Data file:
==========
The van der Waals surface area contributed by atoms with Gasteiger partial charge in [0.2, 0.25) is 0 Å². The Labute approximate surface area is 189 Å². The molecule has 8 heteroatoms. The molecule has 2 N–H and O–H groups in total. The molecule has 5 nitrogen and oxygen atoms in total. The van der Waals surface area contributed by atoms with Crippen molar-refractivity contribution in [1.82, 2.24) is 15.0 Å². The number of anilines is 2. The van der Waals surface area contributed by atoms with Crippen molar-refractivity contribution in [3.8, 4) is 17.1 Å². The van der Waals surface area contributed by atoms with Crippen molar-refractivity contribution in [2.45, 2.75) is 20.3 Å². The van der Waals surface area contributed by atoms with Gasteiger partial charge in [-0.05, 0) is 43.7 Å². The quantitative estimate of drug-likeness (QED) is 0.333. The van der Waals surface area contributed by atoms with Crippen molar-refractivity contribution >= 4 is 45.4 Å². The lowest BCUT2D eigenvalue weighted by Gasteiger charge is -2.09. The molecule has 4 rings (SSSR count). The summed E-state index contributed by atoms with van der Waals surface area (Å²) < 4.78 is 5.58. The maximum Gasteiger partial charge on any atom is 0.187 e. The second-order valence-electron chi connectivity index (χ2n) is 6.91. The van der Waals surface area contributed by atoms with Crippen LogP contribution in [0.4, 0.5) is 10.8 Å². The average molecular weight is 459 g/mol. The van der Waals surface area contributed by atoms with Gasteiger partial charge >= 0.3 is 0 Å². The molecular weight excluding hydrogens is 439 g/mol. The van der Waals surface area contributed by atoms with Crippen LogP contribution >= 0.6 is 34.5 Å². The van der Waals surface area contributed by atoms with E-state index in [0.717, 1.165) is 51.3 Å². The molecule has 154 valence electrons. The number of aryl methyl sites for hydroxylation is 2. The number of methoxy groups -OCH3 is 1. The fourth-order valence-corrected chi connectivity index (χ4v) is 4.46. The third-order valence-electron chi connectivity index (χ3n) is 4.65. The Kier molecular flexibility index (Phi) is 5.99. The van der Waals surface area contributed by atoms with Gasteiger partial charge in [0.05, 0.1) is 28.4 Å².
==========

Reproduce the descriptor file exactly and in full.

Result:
The van der Waals surface area contributed by atoms with Gasteiger partial charge in [0.2, 0.25) is 0 Å². The Labute approximate surface area is 189 Å². The molecule has 8 heteroatoms. The molecule has 2 N–H and O–H groups in total. The molecule has 5 nitrogen and oxygen atoms in total. The van der Waals surface area contributed by atoms with Crippen molar-refractivity contribution in [1.82, 2.24) is 15.0 Å². The number of anilines is 2. The van der Waals surface area contributed by atoms with Crippen molar-refractivity contribution in [3.8, 4) is 17.1 Å². The van der Waals surface area contributed by atoms with Crippen molar-refractivity contribution in [2.45, 2.75) is 20.3 Å². The van der Waals surface area contributed by atoms with Gasteiger partial charge in [-0.05, 0) is 43.7 Å². The quantitative estimate of drug-likeness (QED) is 0.333. The van der Waals surface area contributed by atoms with Crippen molar-refractivity contribution >= 4 is 45.4 Å². The lowest BCUT2D eigenvalue weighted by Gasteiger charge is -2.09. The molecule has 4 rings (SSSR count). The summed E-state index contributed by atoms with van der Waals surface area (Å²) < 4.78 is 5.58. The maximum Gasteiger partial charge on any atom is 0.187 e. The second-order valence-electron chi connectivity index (χ2n) is 6.91. The van der Waals surface area contributed by atoms with Crippen LogP contribution in [0.4, 0.5) is 10.8 Å². The average molecular weight is 459 g/mol. The van der Waals surface area contributed by atoms with Gasteiger partial charge >= 0.3 is 0 Å². The molecular weight excluding hydrogens is 439 g/mol. The van der Waals surface area contributed by atoms with Crippen LogP contribution >= 0.6 is 34.5 Å². The van der Waals surface area contributed by atoms with E-state index in [0.717, 1.165) is 51.3 Å². The molecule has 154 valence electrons. The number of aryl methyl sites for hydroxylation is 2. The number of methoxy groups -OCH3 is 1. The fourth-order valence-corrected chi connectivity index (χ4v) is 4.46. The third-order valence-electron chi connectivity index (χ3n) is 4.65. The Kier molecular flexibility index (Phi) is 5.99. The van der Waals surface area contributed by atoms with Gasteiger partial charge in [0.05, 0.1) is 28.4 Å².